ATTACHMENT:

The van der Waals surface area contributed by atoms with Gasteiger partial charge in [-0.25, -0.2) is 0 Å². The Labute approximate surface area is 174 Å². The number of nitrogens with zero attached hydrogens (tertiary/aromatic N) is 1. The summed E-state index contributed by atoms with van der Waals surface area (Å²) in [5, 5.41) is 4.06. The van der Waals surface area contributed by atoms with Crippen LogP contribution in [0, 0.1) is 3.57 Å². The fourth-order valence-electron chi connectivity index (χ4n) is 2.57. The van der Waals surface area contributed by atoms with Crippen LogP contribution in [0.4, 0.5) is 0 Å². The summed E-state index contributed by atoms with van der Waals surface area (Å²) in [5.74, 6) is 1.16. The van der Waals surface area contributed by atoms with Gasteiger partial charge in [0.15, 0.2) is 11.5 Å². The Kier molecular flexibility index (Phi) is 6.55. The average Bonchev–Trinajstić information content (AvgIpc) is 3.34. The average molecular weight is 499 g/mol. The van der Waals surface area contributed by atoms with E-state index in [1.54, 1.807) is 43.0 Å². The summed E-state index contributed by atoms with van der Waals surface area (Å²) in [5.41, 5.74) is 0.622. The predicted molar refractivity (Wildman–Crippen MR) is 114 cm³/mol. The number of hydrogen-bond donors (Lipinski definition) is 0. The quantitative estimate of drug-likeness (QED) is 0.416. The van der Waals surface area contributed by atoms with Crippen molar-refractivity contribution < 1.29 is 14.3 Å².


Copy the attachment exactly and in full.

The van der Waals surface area contributed by atoms with Gasteiger partial charge in [-0.25, -0.2) is 0 Å². The Labute approximate surface area is 174 Å². The number of nitrogens with zero attached hydrogens (tertiary/aromatic N) is 1. The summed E-state index contributed by atoms with van der Waals surface area (Å²) in [5, 5.41) is 4.06. The van der Waals surface area contributed by atoms with Crippen LogP contribution in [0, 0.1) is 3.57 Å². The fourth-order valence-electron chi connectivity index (χ4n) is 2.57. The van der Waals surface area contributed by atoms with Crippen LogP contribution in [0.4, 0.5) is 0 Å². The summed E-state index contributed by atoms with van der Waals surface area (Å²) in [5.74, 6) is 1.16. The van der Waals surface area contributed by atoms with Gasteiger partial charge in [0.15, 0.2) is 11.5 Å². The Kier molecular flexibility index (Phi) is 6.55. The average Bonchev–Trinajstić information content (AvgIpc) is 3.34. The average molecular weight is 499 g/mol. The van der Waals surface area contributed by atoms with E-state index in [1.54, 1.807) is 43.0 Å². The summed E-state index contributed by atoms with van der Waals surface area (Å²) in [5.41, 5.74) is 0.622. The predicted molar refractivity (Wildman–Crippen MR) is 114 cm³/mol. The number of hydrogen-bond donors (Lipinski definition) is 0. The quantitative estimate of drug-likeness (QED) is 0.416. The van der Waals surface area contributed by atoms with Crippen molar-refractivity contribution < 1.29 is 14.3 Å².